LinuxFest Northwest 2013

Bellingham, WA April 27th & 28th

Platinum Sponsors

Beginning Shell Scripting with Bash

morris's picture

The Shell (bash) is a command-line interface for invoking other programs on the Linux system.  It is a also a powerful programming language for controlling complex job flows using pipelines and conditional/looping constructs.  Combined with the GNU coreutils programs and perhaps a few simple filter programs written in Perl or Python, complex programs can be composed in just a few lines.

This session will provide a live demo showing how fairly complex systems can be built from the available primitive operations.  For example, to count down the top ten words (Letterman-style) occurring in a file, say mydata.txt, you may type this command line:

cat mydata.txt | sed -r -e 's/[^A-Za-z]+/\ /g' | sed -e '/^$/d' | sort | uniq -c | sort -n -r | head -10 | cat -n | tac

Better yet, save it in a script file, that you can reuse:

#! /bin/bash cat $* | sed -r -e 's/[^A-Za-z]+/\ /g' | sed -e '/^$/d' | sort | uniq -c | sort -n -r | head -10 | cat -n | tac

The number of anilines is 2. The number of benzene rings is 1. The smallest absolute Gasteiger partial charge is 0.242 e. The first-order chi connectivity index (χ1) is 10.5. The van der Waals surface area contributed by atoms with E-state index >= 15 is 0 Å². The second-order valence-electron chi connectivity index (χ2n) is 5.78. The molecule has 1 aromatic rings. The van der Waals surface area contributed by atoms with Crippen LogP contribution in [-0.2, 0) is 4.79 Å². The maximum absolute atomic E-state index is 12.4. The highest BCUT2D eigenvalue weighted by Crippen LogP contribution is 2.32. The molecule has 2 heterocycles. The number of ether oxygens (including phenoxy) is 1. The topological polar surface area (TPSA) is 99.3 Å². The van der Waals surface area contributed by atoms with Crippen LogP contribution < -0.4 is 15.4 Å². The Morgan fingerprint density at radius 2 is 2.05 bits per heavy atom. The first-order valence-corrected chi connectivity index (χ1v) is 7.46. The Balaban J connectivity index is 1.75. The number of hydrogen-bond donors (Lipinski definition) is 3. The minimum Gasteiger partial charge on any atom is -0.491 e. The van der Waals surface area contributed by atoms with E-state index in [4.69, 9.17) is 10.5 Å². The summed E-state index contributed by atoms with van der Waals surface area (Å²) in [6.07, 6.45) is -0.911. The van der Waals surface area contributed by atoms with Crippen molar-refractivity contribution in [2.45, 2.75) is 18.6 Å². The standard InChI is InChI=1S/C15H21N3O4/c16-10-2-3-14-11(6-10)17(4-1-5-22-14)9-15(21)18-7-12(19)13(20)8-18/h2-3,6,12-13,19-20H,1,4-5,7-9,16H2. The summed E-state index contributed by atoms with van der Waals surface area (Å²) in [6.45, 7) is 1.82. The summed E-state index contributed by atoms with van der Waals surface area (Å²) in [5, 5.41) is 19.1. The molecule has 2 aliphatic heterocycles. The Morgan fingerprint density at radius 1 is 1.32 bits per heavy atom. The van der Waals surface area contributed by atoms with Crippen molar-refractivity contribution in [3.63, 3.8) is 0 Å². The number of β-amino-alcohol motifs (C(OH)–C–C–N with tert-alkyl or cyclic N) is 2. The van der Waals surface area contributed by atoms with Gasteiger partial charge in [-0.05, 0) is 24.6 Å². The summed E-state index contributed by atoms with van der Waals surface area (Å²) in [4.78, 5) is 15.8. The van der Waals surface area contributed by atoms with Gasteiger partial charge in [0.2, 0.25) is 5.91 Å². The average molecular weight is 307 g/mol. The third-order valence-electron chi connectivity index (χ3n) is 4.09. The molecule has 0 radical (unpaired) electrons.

Looks complex and possibly even slightly intimidating at first, but we'll build it up piece by piece.


Slides are available at:

Demo examples:


About the presenter

Morris Bernstein is an experienced software engineer, most recently Founder and President of Systems Deployment, LLC ( ), a training and consulting service focusing on Open Source Software .  He is currently teaching Data Structures and Algorithms at UWB ( ).  For additional information, consult his linkedin profile:

Experience level: 




Session Time Slot(s): 

Saturday, April 27, 2013 - 10:00 to 10:50




So, not to be overly nit-picky, but your examples begin with a glaring "useless use of cat". Instead of running can on mydata.txt, just run sed on it directly.

re: uuoc

Meh.  As I mentioned on the slide, cost of an extra process vs. readability enhancement of a left-right scan of a complex pipeline .  YMMV.  Besides, it makes it easy to replace specific file name on the command line with the more general $* in the saved script.